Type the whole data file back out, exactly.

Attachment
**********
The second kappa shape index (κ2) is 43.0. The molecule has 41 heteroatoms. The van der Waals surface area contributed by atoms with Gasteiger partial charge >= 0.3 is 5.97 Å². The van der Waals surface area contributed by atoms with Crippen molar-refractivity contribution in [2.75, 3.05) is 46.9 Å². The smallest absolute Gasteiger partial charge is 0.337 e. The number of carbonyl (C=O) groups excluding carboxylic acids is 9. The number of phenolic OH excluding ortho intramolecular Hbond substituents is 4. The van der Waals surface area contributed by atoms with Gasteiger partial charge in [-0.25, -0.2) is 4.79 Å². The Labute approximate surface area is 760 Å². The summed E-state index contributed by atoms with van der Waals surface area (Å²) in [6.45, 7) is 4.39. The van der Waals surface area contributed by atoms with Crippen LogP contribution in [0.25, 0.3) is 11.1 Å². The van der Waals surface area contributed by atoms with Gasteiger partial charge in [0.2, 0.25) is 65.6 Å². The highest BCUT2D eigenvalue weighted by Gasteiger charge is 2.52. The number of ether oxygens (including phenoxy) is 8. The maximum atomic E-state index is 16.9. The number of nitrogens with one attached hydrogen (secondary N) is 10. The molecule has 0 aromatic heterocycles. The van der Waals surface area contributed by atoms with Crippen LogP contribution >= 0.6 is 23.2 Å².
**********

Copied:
The second kappa shape index (κ2) is 43.0. The molecule has 41 heteroatoms. The van der Waals surface area contributed by atoms with Gasteiger partial charge >= 0.3 is 5.97 Å². The van der Waals surface area contributed by atoms with Crippen molar-refractivity contribution in [2.75, 3.05) is 46.9 Å². The smallest absolute Gasteiger partial charge is 0.337 e. The number of carbonyl (C=O) groups excluding carboxylic acids is 9. The number of phenolic OH excluding ortho intramolecular Hbond substituents is 4. The van der Waals surface area contributed by atoms with Gasteiger partial charge in [-0.25, -0.2) is 4.79 Å². The Labute approximate surface area is 760 Å². The summed E-state index contributed by atoms with van der Waals surface area (Å²) in [6.45, 7) is 4.39. The van der Waals surface area contributed by atoms with Crippen LogP contribution in [0.25, 0.3) is 11.1 Å². The van der Waals surface area contributed by atoms with Gasteiger partial charge in [0.2, 0.25) is 65.6 Å². The highest BCUT2D eigenvalue weighted by Gasteiger charge is 2.52. The number of ether oxygens (including phenoxy) is 8. The maximum atomic E-state index is 16.9. The number of nitrogens with one attached hydrogen (secondary N) is 10. The molecule has 0 aromatic heterocycles. The van der Waals surface area contributed by atoms with Crippen LogP contribution >= 0.6 is 23.2 Å².